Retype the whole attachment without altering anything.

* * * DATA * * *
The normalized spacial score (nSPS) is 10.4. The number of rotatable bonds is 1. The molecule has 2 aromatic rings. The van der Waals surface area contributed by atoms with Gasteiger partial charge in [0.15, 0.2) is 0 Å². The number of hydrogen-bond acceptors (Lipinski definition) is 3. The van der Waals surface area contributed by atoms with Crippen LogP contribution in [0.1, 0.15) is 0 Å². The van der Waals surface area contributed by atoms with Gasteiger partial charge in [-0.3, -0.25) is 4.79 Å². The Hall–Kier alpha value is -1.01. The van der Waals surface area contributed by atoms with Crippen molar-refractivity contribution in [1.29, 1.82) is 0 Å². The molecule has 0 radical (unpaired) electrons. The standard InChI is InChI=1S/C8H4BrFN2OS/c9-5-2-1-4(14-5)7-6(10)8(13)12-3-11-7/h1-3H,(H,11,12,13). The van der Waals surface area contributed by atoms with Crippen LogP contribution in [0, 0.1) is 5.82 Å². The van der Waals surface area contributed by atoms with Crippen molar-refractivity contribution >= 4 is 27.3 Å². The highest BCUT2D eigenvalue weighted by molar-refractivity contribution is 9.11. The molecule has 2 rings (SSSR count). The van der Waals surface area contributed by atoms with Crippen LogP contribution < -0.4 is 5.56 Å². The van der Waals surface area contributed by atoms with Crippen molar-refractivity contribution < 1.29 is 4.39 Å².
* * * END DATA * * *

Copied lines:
The normalized spacial score (nSPS) is 10.4. The number of rotatable bonds is 1. The molecule has 2 aromatic rings. The van der Waals surface area contributed by atoms with Gasteiger partial charge in [0.15, 0.2) is 0 Å². The number of hydrogen-bond acceptors (Lipinski definition) is 3. The van der Waals surface area contributed by atoms with Crippen LogP contribution in [0.1, 0.15) is 0 Å². The van der Waals surface area contributed by atoms with Gasteiger partial charge in [-0.3, -0.25) is 4.79 Å². The Hall–Kier alpha value is -1.01. The van der Waals surface area contributed by atoms with Crippen molar-refractivity contribution in [1.29, 1.82) is 0 Å². The molecule has 0 radical (unpaired) electrons. The standard InChI is InChI=1S/C8H4BrFN2OS/c9-5-2-1-4(14-5)7-6(10)8(13)12-3-11-7/h1-3H,(H,11,12,13). The van der Waals surface area contributed by atoms with Crippen LogP contribution in [0, 0.1) is 5.82 Å². The van der Waals surface area contributed by atoms with Crippen molar-refractivity contribution >= 4 is 27.3 Å². The highest BCUT2D eigenvalue weighted by molar-refractivity contribution is 9.11. The molecule has 2 rings (SSSR count). The van der Waals surface area contributed by atoms with Crippen LogP contribution < -0.4 is 5.56 Å². The van der Waals surface area contributed by atoms with Crippen molar-refractivity contribution < 1.29 is 4.39 Å².